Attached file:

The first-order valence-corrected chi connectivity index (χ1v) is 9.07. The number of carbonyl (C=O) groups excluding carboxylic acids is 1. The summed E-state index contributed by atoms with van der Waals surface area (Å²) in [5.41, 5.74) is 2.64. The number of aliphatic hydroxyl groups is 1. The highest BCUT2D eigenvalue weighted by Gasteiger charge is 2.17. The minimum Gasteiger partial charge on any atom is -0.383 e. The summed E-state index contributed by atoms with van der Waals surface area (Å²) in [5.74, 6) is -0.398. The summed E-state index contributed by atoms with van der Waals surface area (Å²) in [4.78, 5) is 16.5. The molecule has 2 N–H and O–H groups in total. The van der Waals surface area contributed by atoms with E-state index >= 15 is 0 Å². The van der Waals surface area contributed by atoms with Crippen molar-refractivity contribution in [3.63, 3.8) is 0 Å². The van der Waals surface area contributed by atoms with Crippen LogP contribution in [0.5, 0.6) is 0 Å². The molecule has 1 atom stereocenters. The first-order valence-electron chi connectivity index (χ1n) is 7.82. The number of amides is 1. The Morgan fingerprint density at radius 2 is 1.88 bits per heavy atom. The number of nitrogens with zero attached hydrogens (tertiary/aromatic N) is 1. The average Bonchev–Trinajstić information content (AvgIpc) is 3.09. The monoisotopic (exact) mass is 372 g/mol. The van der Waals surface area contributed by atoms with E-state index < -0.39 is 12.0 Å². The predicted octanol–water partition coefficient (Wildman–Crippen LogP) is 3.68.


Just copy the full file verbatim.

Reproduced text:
The first-order valence-corrected chi connectivity index (χ1v) is 9.07. The number of carbonyl (C=O) groups excluding carboxylic acids is 1. The summed E-state index contributed by atoms with van der Waals surface area (Å²) in [5.41, 5.74) is 2.64. The number of aliphatic hydroxyl groups is 1. The highest BCUT2D eigenvalue weighted by Gasteiger charge is 2.17. The minimum Gasteiger partial charge on any atom is -0.383 e. The summed E-state index contributed by atoms with van der Waals surface area (Å²) in [5.74, 6) is -0.398. The summed E-state index contributed by atoms with van der Waals surface area (Å²) in [4.78, 5) is 16.5. The molecule has 2 N–H and O–H groups in total. The van der Waals surface area contributed by atoms with E-state index >= 15 is 0 Å². The van der Waals surface area contributed by atoms with Crippen molar-refractivity contribution in [3.63, 3.8) is 0 Å². The van der Waals surface area contributed by atoms with Crippen LogP contribution in [0.5, 0.6) is 0 Å². The molecule has 1 atom stereocenters. The first-order valence-electron chi connectivity index (χ1n) is 7.82. The number of amides is 1. The Morgan fingerprint density at radius 2 is 1.88 bits per heavy atom. The number of nitrogens with zero attached hydrogens (tertiary/aromatic N) is 1. The average Bonchev–Trinajstić information content (AvgIpc) is 3.09. The monoisotopic (exact) mass is 372 g/mol. The van der Waals surface area contributed by atoms with E-state index < -0.39 is 12.0 Å². The predicted octanol–water partition coefficient (Wildman–Crippen LogP) is 3.68.